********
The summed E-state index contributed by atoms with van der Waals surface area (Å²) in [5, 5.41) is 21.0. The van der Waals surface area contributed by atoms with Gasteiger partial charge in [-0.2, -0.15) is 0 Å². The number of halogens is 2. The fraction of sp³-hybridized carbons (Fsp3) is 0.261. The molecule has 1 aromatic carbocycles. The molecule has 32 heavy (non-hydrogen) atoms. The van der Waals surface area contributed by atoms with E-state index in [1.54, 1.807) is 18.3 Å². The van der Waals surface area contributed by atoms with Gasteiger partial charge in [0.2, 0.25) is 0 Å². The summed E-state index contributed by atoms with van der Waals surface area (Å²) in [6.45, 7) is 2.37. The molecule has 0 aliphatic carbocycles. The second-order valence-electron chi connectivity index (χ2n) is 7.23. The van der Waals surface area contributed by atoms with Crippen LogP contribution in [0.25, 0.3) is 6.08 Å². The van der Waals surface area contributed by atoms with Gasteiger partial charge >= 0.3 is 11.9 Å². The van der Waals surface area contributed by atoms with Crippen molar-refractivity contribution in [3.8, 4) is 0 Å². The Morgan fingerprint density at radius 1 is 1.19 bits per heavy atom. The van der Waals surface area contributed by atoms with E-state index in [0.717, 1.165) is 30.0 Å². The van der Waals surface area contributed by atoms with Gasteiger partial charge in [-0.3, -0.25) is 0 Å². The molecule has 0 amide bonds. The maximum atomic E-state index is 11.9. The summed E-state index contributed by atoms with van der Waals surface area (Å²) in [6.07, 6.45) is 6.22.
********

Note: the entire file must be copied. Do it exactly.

The summed E-state index contributed by atoms with van der Waals surface area (Å²) in [5, 5.41) is 21.0. The van der Waals surface area contributed by atoms with Gasteiger partial charge in [-0.2, -0.15) is 0 Å². The number of halogens is 2. The fraction of sp³-hybridized carbons (Fsp3) is 0.261. The molecule has 1 aromatic carbocycles. The molecule has 32 heavy (non-hydrogen) atoms. The van der Waals surface area contributed by atoms with E-state index in [1.54, 1.807) is 18.3 Å². The van der Waals surface area contributed by atoms with Gasteiger partial charge in [0.2, 0.25) is 0 Å². The summed E-state index contributed by atoms with van der Waals surface area (Å²) in [6.45, 7) is 2.37. The molecule has 0 aliphatic carbocycles. The second-order valence-electron chi connectivity index (χ2n) is 7.23. The van der Waals surface area contributed by atoms with Crippen LogP contribution in [0.25, 0.3) is 6.08 Å². The van der Waals surface area contributed by atoms with Gasteiger partial charge >= 0.3 is 11.9 Å². The van der Waals surface area contributed by atoms with Crippen molar-refractivity contribution in [3.8, 4) is 0 Å². The Morgan fingerprint density at radius 1 is 1.19 bits per heavy atom. The van der Waals surface area contributed by atoms with E-state index in [0.717, 1.165) is 30.0 Å². The van der Waals surface area contributed by atoms with Gasteiger partial charge in [-0.3, -0.25) is 0 Å². The molecule has 0 amide bonds. The maximum atomic E-state index is 11.9. The summed E-state index contributed by atoms with van der Waals surface area (Å²) in [6.07, 6.45) is 6.22.